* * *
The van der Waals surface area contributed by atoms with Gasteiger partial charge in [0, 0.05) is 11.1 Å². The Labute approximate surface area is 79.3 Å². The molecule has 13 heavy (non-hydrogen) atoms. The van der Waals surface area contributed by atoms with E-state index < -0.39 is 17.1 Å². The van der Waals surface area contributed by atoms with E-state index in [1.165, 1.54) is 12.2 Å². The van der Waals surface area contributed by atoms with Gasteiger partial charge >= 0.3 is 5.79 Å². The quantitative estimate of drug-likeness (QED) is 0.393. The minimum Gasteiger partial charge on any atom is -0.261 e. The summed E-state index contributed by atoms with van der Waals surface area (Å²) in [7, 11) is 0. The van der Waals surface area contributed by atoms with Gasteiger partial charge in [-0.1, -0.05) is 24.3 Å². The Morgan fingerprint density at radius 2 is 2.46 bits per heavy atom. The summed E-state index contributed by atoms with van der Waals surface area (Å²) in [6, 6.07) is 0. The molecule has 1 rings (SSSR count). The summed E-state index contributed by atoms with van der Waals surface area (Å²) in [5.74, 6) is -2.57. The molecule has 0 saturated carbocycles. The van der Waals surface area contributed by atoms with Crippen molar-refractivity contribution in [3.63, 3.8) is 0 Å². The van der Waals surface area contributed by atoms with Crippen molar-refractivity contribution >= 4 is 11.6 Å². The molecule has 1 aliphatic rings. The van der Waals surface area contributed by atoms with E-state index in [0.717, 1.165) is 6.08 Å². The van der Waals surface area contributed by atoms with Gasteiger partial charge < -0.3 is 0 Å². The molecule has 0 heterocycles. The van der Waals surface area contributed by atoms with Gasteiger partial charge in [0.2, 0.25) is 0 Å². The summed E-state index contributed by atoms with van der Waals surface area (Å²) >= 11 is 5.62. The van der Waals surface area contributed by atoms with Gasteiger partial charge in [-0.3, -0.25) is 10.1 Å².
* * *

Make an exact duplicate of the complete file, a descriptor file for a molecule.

The van der Waals surface area contributed by atoms with Gasteiger partial charge in [0, 0.05) is 11.1 Å². The Labute approximate surface area is 79.3 Å². The molecule has 13 heavy (non-hydrogen) atoms. The van der Waals surface area contributed by atoms with E-state index < -0.39 is 17.1 Å². The van der Waals surface area contributed by atoms with E-state index in [1.165, 1.54) is 12.2 Å². The van der Waals surface area contributed by atoms with Gasteiger partial charge >= 0.3 is 5.79 Å². The quantitative estimate of drug-likeness (QED) is 0.393. The minimum Gasteiger partial charge on any atom is -0.261 e. The summed E-state index contributed by atoms with van der Waals surface area (Å²) in [7, 11) is 0. The van der Waals surface area contributed by atoms with Gasteiger partial charge in [-0.1, -0.05) is 24.3 Å². The Morgan fingerprint density at radius 2 is 2.46 bits per heavy atom. The summed E-state index contributed by atoms with van der Waals surface area (Å²) in [6, 6.07) is 0. The molecule has 1 rings (SSSR count). The summed E-state index contributed by atoms with van der Waals surface area (Å²) in [5.74, 6) is -2.57. The molecule has 0 saturated carbocycles. The van der Waals surface area contributed by atoms with Crippen molar-refractivity contribution in [3.63, 3.8) is 0 Å². The van der Waals surface area contributed by atoms with Crippen molar-refractivity contribution >= 4 is 11.6 Å². The molecule has 1 aliphatic rings. The van der Waals surface area contributed by atoms with E-state index in [0.717, 1.165) is 6.08 Å². The van der Waals surface area contributed by atoms with Gasteiger partial charge < -0.3 is 0 Å². The molecule has 0 heterocycles. The van der Waals surface area contributed by atoms with Gasteiger partial charge in [0.2, 0.25) is 0 Å². The summed E-state index contributed by atoms with van der Waals surface area (Å²) >= 11 is 5.62. The van der Waals surface area contributed by atoms with Gasteiger partial charge in [-0.3, -0.25) is 10.1 Å².